TVS group has a steady approach to growth
N. Madhavan June 23, 2011In the early 1930s, selling cars to rich zamindars in southern Tamil Nadu was not easy. They preferred horse-drawn carts. T.V. Sundaram Iyengar & Sons, or TVS & Sons, which had bagged a General Motors dealership, decided to drive its message home quite literally. A Chevrolet car, complete with chauffeur, would be sent to a zamindar's house, with a request that he use the car for a week. Over the next seven days, the family would often get used to the comfort and status the car gave them, and end up buying one. The company also invited the local elite to arrive in their horse-drawn carts and drive out in a car. Such precursors of the exchange offer and the test drive were not the only things TVS & Sons pioneered. After the car was sold, the dealership kept a record of its performance, periodically interacted with old customers and ensured complaints were addressed in 24 hours. In the 1940s, it even launched a mobile service facility to go to the customer's doorstep.
TVS, established in Madurai in 1911, did not cater only to the rich. Indeed, its first business, started in 1912, was a rural transport service. TVS went the extra mile to ensure buses ran on time. One measure to minimise delays was to fit a special vehicle with heavy-duty magnets underneath. The magnets would pick up nails and bits of horseshoe, left behind by horses and bullocks along the route, and reduce the risk of delays due to punctures.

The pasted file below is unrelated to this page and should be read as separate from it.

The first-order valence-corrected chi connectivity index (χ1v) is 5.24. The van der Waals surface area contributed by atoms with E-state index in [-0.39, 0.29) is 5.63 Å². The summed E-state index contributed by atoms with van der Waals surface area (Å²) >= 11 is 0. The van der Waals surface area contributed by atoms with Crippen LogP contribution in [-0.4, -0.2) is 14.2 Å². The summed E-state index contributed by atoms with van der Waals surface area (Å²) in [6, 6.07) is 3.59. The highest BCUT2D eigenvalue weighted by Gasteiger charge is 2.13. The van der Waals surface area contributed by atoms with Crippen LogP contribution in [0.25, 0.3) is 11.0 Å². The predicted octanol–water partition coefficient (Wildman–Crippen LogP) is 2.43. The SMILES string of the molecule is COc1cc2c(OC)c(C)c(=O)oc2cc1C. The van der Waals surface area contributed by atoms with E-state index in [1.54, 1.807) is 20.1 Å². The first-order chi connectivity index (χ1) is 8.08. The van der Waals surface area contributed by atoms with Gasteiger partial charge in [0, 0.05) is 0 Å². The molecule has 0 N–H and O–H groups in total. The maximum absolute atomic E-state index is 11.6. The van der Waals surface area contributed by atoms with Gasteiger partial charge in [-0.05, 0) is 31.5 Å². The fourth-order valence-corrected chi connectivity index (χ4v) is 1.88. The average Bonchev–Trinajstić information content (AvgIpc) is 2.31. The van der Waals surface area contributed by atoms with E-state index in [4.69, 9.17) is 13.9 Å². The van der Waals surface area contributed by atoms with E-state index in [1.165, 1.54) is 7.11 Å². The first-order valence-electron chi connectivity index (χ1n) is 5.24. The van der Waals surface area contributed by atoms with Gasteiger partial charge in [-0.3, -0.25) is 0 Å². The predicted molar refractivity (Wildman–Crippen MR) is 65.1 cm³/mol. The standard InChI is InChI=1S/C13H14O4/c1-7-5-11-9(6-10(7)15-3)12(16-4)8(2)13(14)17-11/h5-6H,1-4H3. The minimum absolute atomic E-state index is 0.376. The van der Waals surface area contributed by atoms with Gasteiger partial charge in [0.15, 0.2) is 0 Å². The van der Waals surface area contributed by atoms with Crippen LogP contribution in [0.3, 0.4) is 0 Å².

A century later, customer satisfaction and employee welfare continue to be the cornerstone of the group, which is now run by T.V.S. Iyengar's great-grandsons. TVS & Sons is the holding company of the group, and still runs the group's dealership and spare parts distribution businesses.
Each generation of the family has left its mark on the group, which is now a $4-billion (Rs 17,936 crore) conglomerate that makes two- and threewheelers and car parts, and has a strong presence in logistics and financial services. Founder T.V.S. Iyengar, a lawyer, gave up two comfortable jobs - in Indian Railways and at a bank - to pursue his entrepreneurial passion. He laid the foundation of the company both in terms of the business and the values that guide the group.
The third generation focused on quality management. The first three Indian companies to win the prestigious Deming prize, awarded by the Union of Japanese Scientists and Engineers, were from the TVS group.
"Total quality management reinforced TVS values of trust, loyalty and quality, and employees could relate to it easily," says Venu Srinivasan, chairman and managing director of TVS Motor. He and his cousins also made their business global. TVS Motor set up a factory in Indonesia, Sundram Fasteners started one in China, and they bought companies in Germany and the UK. The fourth generation, which is taking over now, will be tested on its ability to consolidate and to fuel growth.
The group has sometimes been called conservative, for sticking to the automotive space and passing up opportunities elsewhere. "We are not after money," says Suresh Krishna, Chairman and Managing Director of Sundram Fasteners. "Our dharma is to... add value to the nation and to the stakeholders in it." Perhaps it is this approach that has kept the group free from controversy.